Recipe: Breaded Eggplant with Herbed Tomato Topping

Breaded Eggplant with Fresh Tomato Topping

Breaded Eggplant with Fresh Tomato Topping

Breading is a good way to begin getting to know eggplant, since the breadcrumb coating adds familiar flavor and a nice texture.  Those who are experienced eggplant eaters will also like the possibilities presented by a nice breaded eggplant fillet.  Layer, roll or top with different sauces, cheeses and nuts for some fast but interesting meals.  In this recipe, the eggplant is topped with a fresh tomato mixture that is just barely cooked, so it remains very fresh tasting.  In terms of timing, it can be helpful to prepare the topping ingredients first, but wait to cook them until the eggplant is baking so they don’t get overcooked.

Breaded Eggplant with Herbed Tomato Topping

Preheat oven to 400 (F). 

Slathering the eggplant into the herb mayonnaise wash

Slathering the eggplant into the herb mayonnaise wash

Step 1:  Prepare the “Wash”  In a wide cereal bowl, whisk together with a fork:

  • 1 Tbsp. mayonnaise
  • 1 Tbsp. olive oil
  • 2 Tbsp. milk (cow, goat or soy)
  • Sea salt and freshly ground pepper

To this mixture, stir in:

  • 1/2 to 1 cup freshly chopped basil (or a combination of basil, parsley, thyme and oregano, with basil being the predominant herb)

Step 2:  Prepare the Breadcrumbs  On a dinner plate, spread

Slicing the eggplant 1/2" thick

Slicing the eggplant 1/2" thick

Step 3:  Prepare the Eggplant  Slice:

  • 2 small eggplant or 1 medium eggplant into 1/2″ rounds

Step 4:  Bread the Eggplant   Lightly oil a cookie sheet with olive oil.  Using your hands, slather each eggplant slice with the mayonnaise wash, then lay each side in crumbs, lightly patting crumbs so they stick into the wash.  Lay on oiled cookie sheet.

Step 5:  Bake  Place cookie sheet in oven and bake eggplant about 5-10 minutes, until slices are lightly browned and tender when stuck with a fork.  Remove slices to a serving platter.  While eggplant bakes, prepare Tomato Topping. 

Step 6 Prepare Quick-Cook Tomato Topping

  • 1 Tbsp. olive oil
  • 1 lrg. onion (preferably sweet) diced to ¼”
  • 4-6 med. cloves garlic, minced
  • 1/8 tsp. red pepper flakes (more or less, to taste)

Bake eggplant until lightly browned and tender when stuck with a fork

Heat oil in a large saute pan over medium heat.  Add onions and saute until lightly browned.  Add garlic and pepper flakes and saute another couple minutes, then stir in the following:

  • 2 cups vine-ripe, farmers market tomatoes cut into ½ -1” dice (or 1 pint cherry tomatoes, halved)
  • 1 tsp. sugar
  • Sea salt and freshly ground pepper, to taste

Bring to a simmer and cook just 5 minutes until tomatoes just begin to soften.  Remove from heat promptly and stir in:

  • ½ cup fresh, chopped basil (or the same mixture of herbs used in mayonnaise wash)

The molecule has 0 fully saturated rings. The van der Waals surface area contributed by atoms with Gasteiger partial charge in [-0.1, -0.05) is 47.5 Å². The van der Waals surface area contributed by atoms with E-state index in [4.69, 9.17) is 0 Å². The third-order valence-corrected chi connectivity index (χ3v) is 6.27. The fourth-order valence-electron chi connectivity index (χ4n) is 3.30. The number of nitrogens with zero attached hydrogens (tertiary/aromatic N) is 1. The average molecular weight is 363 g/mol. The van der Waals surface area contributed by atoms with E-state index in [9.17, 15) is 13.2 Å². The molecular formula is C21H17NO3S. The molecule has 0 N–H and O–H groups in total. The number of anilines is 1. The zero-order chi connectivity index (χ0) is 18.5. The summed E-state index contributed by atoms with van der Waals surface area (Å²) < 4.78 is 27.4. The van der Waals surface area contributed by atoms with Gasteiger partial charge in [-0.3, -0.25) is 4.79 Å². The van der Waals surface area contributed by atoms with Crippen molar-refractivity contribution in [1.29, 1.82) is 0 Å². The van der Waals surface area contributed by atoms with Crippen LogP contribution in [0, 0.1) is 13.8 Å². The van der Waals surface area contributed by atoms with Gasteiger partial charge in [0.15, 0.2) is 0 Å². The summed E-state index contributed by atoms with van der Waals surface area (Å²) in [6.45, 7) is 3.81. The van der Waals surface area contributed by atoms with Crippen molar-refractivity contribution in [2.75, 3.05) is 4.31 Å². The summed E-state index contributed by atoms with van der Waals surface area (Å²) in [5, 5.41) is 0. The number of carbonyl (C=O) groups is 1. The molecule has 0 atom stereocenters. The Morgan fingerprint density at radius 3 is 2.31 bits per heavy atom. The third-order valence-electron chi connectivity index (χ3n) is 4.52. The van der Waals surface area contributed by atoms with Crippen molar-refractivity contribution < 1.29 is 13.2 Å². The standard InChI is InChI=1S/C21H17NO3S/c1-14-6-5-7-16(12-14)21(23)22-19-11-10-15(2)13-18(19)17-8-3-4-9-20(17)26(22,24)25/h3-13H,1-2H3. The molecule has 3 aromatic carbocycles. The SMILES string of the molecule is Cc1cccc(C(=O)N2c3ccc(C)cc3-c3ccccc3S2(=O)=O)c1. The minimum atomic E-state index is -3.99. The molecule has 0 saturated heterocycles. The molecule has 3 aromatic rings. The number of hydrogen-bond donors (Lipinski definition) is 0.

Step 7:  Assemble and Serve  Top each baked eggplant slice with a spoonful of tomato topping and serve immediately with:

  • Freshly grated Parmesan or crumbled feta cheese (optional garnish)
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2 Responses

  1. Mary Hi and happy fall! Bev Gay from the Monroe farms cooking class. My bottle of Canola oil is almost empty and we had a discussion of oils pros and cons. What did you suggest we purchase instead of Canola oil?I have a good Olive oil already but I don’t use it for everything. I need a choice that will take the temperature of wok cooking Many thanks!

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    • Great to hear from you Bev. Besides olive oil, which I use for the bulk of my dishes, I’ve been gravitating to sunflower and safflower oils. Both are neutral-flavored, so good for dishes where I don’t want olive oil’s flavor, e.g., Indian, Thai and Chinese dishes. Both also have high smoke points so they can double as stir-fry oils, and they are reasonably priced.
      There are quite a lot of oils out there these days, from grape and almond to peanut and sesame. I enjoyed reading the Wikipedia entry on “smoke points,” and seeing how they varied that way. There is also a big difference in refined vs. unrefined versions, the former having much higher smoke points. Besides smoke points, I consider the oil’s flavor, its healthfulness, its source (e.g, sustainable, fairly traded, etc.), and price. For now, those factors are leading me to a duo of olive and sunflower/safflower as my workhorses. But I always continue to stay open to experimentation. That’s what keeps cooking fun! On that count, I always keep toasted sesame oil on hand (in the frig) and have begun finding great uses for walnut and coconut oils. Happy cooking,

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